North Woods by Daniel Mason

This is the most wonderful book and will definitely be in my top ten for this year – if not at the number one slot. It tells the story of a plot of land over the years from the time it is first used by a couple of young lovers running away to some indeterminate time in the future. A cabin is built which is then turned into a house and it is there that we meet the people who inhabit the land.

She looked then much as she does now: a clean facade of lemon yellow, with white shutters on the windows and a tall black door. A home of perfect symmetry, were it not for the ell on her left flank. In the dooryard, we planted the sapling that would one day grow into the noble elm that now stands forty feet and gives us shade in summer.


We meet Osgood who becomes an apple breeder, his twin daughters who fall foul of jealousy and kill, painters, men who love each other, families and sometimes lone men all who are attracted to the place for its trees. Told through letters, self-penned stories, news articles, photos, footnotes and in one case psychiatric notes, the story goes round and round with future house holders hearing the ghosts of the house’s past. And the land? It is cleared, becomes overgrown, cleared and becomes overgrown again and again in a never ending cycle but what does change are the plants that grow there. Because it isn’t only people that move onto the land but also diseases, so we see Dutch Elm disease and Ash dieback amongst others. The description of the sex of a dutch elm disease beetle is so well described and accurate with a little anthropomorphism thrown in.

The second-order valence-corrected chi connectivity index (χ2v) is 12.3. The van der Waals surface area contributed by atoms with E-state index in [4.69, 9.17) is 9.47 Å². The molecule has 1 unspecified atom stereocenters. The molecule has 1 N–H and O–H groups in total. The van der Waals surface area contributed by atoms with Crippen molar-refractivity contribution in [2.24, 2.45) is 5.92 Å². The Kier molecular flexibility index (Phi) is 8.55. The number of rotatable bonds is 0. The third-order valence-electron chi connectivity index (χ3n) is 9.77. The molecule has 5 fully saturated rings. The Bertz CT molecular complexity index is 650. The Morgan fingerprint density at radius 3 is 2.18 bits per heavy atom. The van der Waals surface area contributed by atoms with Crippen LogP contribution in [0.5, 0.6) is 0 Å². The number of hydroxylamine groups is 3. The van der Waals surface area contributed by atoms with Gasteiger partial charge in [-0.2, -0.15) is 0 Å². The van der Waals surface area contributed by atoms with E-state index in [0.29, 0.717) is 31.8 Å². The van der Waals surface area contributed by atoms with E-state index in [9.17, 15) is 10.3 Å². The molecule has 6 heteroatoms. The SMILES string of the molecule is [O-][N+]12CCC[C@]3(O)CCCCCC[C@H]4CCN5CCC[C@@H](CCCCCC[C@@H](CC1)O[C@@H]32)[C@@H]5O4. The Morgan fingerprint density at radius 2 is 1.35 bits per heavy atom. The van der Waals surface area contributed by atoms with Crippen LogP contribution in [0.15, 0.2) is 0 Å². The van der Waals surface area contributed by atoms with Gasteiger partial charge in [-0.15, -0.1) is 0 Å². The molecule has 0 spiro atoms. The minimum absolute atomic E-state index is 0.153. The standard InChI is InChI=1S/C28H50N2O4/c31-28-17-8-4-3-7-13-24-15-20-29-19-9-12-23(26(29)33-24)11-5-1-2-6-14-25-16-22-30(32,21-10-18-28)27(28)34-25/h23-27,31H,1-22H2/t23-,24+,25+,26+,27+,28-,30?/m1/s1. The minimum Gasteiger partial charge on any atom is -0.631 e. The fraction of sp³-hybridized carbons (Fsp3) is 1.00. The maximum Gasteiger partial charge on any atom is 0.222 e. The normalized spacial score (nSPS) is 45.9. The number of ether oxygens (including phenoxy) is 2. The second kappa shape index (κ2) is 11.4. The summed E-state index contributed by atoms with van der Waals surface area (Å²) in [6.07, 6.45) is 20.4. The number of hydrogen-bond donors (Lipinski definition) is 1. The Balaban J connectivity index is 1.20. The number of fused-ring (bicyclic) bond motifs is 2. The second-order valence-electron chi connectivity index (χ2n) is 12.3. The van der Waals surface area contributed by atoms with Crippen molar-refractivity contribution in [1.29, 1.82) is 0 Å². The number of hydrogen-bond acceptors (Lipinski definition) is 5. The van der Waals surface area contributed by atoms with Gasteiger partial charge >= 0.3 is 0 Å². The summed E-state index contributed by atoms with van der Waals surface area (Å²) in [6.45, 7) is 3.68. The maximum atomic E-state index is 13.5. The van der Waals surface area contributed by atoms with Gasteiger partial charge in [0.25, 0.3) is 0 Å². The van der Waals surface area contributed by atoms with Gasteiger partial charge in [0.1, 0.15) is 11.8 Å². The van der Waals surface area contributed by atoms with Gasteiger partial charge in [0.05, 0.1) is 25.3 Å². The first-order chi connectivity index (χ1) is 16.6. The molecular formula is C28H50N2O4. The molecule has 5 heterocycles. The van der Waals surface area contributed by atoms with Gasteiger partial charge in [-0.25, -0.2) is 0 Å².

The description of seeds blowing landwards off a ship that has moored and dumped its ballast is fantastic and all told as footnotes for no one ever sees this process.

On landing, the ballast is removed and dumped into the harbor. Much of it – the stones, the shells, the beads, the spectacles – sinks to the bottom of the bay. But the seeds, many of the seeds, enough of the seeds, rinsed loose of their swadling earth, are freed into the breakers and float to shore.

It is warm; within weeks, they have germinated, begun to grow, to flower to set seed of their own.

Then, one by one, and by the millions, they make their way west.


So, just like people, nature is constantly on the move. It has always been changed by humans and humans by it.

There is also the wild cat, the catamount, that keeps making an appearance. Once native to the land but eventually only there as a hunted and stuffed ornament on a desk, it does eventually break free and possibly kill someone who had undesirable ideas for the land – a touch of magic or folkloric happenings that sometimes survive through storytelling.

I did have to work quite hard to keep up with the book, the dates are not stated so you have to work out roughly what era you are in and keep track of the ghosts circling around. It tells the history of a small plot of land, not of the people who were there before the settlers, but from then on and it is fascinating. It is succession illuminated and a message to us all that it will continue even if the climate and therefore the plants change. The forest and the trees are everything and witness it all.

New Words

I often come across new words so here is one for this book

She drummed her fingers thoughtfully agaist her cheek, and registered, deep within her belly, a borborygmic protest against her gluttony.


Definition – a rumbling or gurgling noise made by the movement of fluid and gas in the intestines.

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